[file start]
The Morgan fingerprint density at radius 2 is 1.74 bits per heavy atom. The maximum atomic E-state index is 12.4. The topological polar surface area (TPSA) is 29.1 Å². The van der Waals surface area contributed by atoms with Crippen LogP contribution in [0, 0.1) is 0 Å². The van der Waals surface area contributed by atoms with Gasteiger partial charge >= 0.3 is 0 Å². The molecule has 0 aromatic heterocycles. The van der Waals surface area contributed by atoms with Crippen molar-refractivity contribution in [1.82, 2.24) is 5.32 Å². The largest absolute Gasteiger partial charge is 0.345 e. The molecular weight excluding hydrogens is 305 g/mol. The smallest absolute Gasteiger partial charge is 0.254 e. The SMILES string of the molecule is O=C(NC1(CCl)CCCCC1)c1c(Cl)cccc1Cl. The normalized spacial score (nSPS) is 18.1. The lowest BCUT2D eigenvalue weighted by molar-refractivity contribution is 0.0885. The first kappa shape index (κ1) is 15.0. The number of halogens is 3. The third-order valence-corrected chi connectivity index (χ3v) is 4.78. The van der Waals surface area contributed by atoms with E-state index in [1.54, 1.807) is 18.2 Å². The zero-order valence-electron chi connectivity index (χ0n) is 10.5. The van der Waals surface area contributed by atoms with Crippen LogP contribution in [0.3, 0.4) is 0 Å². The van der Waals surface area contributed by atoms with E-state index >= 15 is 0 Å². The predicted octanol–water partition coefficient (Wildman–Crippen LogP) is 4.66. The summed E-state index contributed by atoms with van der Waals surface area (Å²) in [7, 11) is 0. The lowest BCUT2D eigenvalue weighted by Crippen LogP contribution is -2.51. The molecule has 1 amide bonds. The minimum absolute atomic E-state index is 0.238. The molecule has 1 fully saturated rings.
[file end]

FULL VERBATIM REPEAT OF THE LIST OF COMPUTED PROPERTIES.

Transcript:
The Morgan fingerprint density at radius 2 is 1.74 bits per heavy atom. The maximum atomic E-state index is 12.4. The topological polar surface area (TPSA) is 29.1 Å². The van der Waals surface area contributed by atoms with Crippen LogP contribution in [0, 0.1) is 0 Å². The van der Waals surface area contributed by atoms with Gasteiger partial charge >= 0.3 is 0 Å². The molecule has 0 aromatic heterocycles. The van der Waals surface area contributed by atoms with Crippen molar-refractivity contribution in [1.82, 2.24) is 5.32 Å². The largest absolute Gasteiger partial charge is 0.345 e. The molecular weight excluding hydrogens is 305 g/mol. The smallest absolute Gasteiger partial charge is 0.254 e. The SMILES string of the molecule is O=C(NC1(CCl)CCCCC1)c1c(Cl)cccc1Cl. The normalized spacial score (nSPS) is 18.1. The lowest BCUT2D eigenvalue weighted by molar-refractivity contribution is 0.0885. The first kappa shape index (κ1) is 15.0. The number of halogens is 3. The third-order valence-corrected chi connectivity index (χ3v) is 4.78. The van der Waals surface area contributed by atoms with E-state index in [1.54, 1.807) is 18.2 Å². The zero-order valence-electron chi connectivity index (χ0n) is 10.5. The van der Waals surface area contributed by atoms with Crippen LogP contribution in [0.3, 0.4) is 0 Å². The van der Waals surface area contributed by atoms with E-state index >= 15 is 0 Å². The predicted octanol–water partition coefficient (Wildman–Crippen LogP) is 4.66. The summed E-state index contributed by atoms with van der Waals surface area (Å²) in [7, 11) is 0. The lowest BCUT2D eigenvalue weighted by Crippen LogP contribution is -2.51. The molecule has 1 amide bonds. The minimum absolute atomic E-state index is 0.238. The molecule has 1 fully saturated rings.